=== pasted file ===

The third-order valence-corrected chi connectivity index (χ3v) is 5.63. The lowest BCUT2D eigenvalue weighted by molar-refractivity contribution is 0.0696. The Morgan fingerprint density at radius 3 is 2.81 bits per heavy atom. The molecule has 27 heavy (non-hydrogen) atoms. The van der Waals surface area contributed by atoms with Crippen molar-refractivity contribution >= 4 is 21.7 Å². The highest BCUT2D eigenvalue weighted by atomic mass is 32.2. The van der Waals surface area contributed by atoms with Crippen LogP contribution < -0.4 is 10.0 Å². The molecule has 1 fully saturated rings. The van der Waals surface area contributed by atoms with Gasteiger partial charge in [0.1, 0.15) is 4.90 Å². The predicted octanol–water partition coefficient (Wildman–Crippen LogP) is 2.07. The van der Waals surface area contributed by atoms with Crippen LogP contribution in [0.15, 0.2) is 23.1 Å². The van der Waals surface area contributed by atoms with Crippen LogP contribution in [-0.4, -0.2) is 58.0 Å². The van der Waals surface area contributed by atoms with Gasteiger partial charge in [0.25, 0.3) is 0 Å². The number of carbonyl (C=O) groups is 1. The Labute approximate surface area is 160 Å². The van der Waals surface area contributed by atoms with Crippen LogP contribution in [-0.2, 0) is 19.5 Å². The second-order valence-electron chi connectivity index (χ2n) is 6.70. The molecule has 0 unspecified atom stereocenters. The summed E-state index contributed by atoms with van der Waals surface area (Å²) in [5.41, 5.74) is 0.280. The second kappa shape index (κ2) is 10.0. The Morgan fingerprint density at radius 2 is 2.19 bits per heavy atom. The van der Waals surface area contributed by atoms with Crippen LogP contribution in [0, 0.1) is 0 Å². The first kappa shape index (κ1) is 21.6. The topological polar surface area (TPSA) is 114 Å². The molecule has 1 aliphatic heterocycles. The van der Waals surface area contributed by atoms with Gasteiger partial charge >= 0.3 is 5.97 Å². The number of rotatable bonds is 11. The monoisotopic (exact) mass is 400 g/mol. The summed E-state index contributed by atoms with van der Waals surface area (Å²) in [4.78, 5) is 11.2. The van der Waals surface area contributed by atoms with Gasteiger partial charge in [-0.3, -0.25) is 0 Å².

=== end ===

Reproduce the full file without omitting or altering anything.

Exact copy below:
The third-order valence-corrected chi connectivity index (χ3v) is 5.63. The lowest BCUT2D eigenvalue weighted by molar-refractivity contribution is 0.0696. The Morgan fingerprint density at radius 3 is 2.81 bits per heavy atom. The molecule has 27 heavy (non-hydrogen) atoms. The van der Waals surface area contributed by atoms with Crippen molar-refractivity contribution >= 4 is 21.7 Å². The highest BCUT2D eigenvalue weighted by atomic mass is 32.2. The van der Waals surface area contributed by atoms with Crippen LogP contribution < -0.4 is 10.0 Å². The molecule has 1 fully saturated rings. The van der Waals surface area contributed by atoms with Gasteiger partial charge in [0.1, 0.15) is 4.90 Å². The predicted octanol–water partition coefficient (Wildman–Crippen LogP) is 2.07. The van der Waals surface area contributed by atoms with Crippen LogP contribution in [0.15, 0.2) is 23.1 Å². The van der Waals surface area contributed by atoms with Crippen LogP contribution in [-0.4, -0.2) is 58.0 Å². The van der Waals surface area contributed by atoms with Gasteiger partial charge in [0.25, 0.3) is 0 Å². The number of carbonyl (C=O) groups is 1. The Labute approximate surface area is 160 Å². The van der Waals surface area contributed by atoms with Crippen LogP contribution in [-0.2, 0) is 19.5 Å². The second-order valence-electron chi connectivity index (χ2n) is 6.70. The molecule has 0 unspecified atom stereocenters. The summed E-state index contributed by atoms with van der Waals surface area (Å²) in [5.41, 5.74) is 0.280. The second kappa shape index (κ2) is 10.0. The Morgan fingerprint density at radius 2 is 2.19 bits per heavy atom. The van der Waals surface area contributed by atoms with Crippen LogP contribution in [0, 0.1) is 0 Å². The first kappa shape index (κ1) is 21.6. The topological polar surface area (TPSA) is 114 Å². The molecule has 1 aliphatic heterocycles. The van der Waals surface area contributed by atoms with Gasteiger partial charge >= 0.3 is 5.97 Å². The number of rotatable bonds is 11. The monoisotopic (exact) mass is 400 g/mol. The summed E-state index contributed by atoms with van der Waals surface area (Å²) in [4.78, 5) is 11.2. The van der Waals surface area contributed by atoms with Gasteiger partial charge in [-0.3, -0.25) is 0 Å².